Catholic schools are facing such a growing demand from non-Catholic families that 10,000 new classrooms are needed by 2025, with almost a third of students now from outside the faith, reports The Daily Telegraph.
The Church’s education chiefs are fast-tracking a huge expansion program expected to cost $3.4 billion over the next decade, and warned fees could rise unless more government funding was secured.
It comes at a time when concerned bishops have warned of a need to “reaffirm the Catholic identity of our schools”, with non-Catholic enrolments in some areas up to almost 50 percent.
Non-Catholic families flocking to enrol children in Catholic schools will make up a large chunk of the additional 180,000 students expected nationally, with waiting lists continuing to grow.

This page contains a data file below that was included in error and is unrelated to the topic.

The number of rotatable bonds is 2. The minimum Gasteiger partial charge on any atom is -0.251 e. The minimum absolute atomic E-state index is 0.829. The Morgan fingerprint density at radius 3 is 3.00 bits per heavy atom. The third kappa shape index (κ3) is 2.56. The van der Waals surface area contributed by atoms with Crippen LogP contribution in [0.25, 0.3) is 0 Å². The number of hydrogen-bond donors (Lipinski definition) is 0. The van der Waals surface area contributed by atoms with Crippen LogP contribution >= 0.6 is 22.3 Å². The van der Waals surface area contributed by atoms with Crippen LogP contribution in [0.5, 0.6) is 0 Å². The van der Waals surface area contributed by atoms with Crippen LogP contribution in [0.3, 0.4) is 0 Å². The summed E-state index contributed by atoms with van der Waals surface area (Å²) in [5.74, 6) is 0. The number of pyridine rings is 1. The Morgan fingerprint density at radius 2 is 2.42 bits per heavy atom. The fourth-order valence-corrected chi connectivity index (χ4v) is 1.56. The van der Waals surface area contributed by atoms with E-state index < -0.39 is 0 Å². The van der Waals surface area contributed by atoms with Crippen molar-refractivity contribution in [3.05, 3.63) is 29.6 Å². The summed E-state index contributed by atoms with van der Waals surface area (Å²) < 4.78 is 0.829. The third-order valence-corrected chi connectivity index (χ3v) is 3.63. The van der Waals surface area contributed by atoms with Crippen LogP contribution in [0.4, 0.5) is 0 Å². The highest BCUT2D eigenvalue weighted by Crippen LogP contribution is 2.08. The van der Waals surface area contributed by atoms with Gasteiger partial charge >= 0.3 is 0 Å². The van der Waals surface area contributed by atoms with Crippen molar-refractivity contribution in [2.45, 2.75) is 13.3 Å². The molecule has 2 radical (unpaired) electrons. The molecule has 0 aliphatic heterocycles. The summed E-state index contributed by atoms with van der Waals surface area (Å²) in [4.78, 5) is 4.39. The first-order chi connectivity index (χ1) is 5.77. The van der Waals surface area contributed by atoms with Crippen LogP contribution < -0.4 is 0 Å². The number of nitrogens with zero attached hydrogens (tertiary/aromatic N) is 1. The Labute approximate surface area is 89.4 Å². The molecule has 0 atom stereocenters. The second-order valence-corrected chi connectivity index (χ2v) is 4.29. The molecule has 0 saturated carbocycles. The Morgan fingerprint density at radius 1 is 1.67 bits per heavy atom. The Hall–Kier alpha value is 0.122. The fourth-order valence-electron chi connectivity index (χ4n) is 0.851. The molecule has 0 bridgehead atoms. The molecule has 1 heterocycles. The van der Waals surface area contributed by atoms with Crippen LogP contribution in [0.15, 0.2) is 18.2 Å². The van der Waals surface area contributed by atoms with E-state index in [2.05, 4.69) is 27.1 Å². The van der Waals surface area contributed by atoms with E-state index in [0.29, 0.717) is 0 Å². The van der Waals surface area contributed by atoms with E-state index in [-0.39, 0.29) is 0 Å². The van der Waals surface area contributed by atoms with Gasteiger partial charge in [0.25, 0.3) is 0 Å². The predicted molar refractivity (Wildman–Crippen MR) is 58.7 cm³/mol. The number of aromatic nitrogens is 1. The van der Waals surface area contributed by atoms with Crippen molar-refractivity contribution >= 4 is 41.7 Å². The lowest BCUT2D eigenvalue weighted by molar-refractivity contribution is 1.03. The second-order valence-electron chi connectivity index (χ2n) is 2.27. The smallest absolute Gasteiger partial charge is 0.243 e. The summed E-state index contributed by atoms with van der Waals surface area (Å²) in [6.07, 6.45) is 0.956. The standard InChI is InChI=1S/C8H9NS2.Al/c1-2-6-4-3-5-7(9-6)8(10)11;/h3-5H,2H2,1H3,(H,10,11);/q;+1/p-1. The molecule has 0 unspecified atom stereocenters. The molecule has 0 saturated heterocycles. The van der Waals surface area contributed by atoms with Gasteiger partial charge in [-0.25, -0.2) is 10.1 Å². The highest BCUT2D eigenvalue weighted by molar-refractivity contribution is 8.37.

“Outsiders” — increasing by about 1 percent a year — are attracted by the quality of academic programs on offer, along with Catholic values.
However, Catholic educators said places were allocated on a strict priority basis, giving first preference to Catholic families, followed by those families with siblings at a school, Christian families, other religions and non-Catholics.
Every family enrolling a child is asked to be supportive of the Catholic faith, its ethos and values and those identifying as Catholic need to show they are practising.
Bishops have warned Catholic schools are at “crossroads”, with educators told the Church does not want to see their education institutions regarded as “great secular schools with Catholic icing.”
Photo: Kindergarten students at Mother Teresa Primary School in Westmead, western Sydney, include, clockwise from top left, Jasmine Khouri, Jaycob Bainy, Anthony Hanna, Monique Douohiy and Arnav Prakash (Daily Telegraph)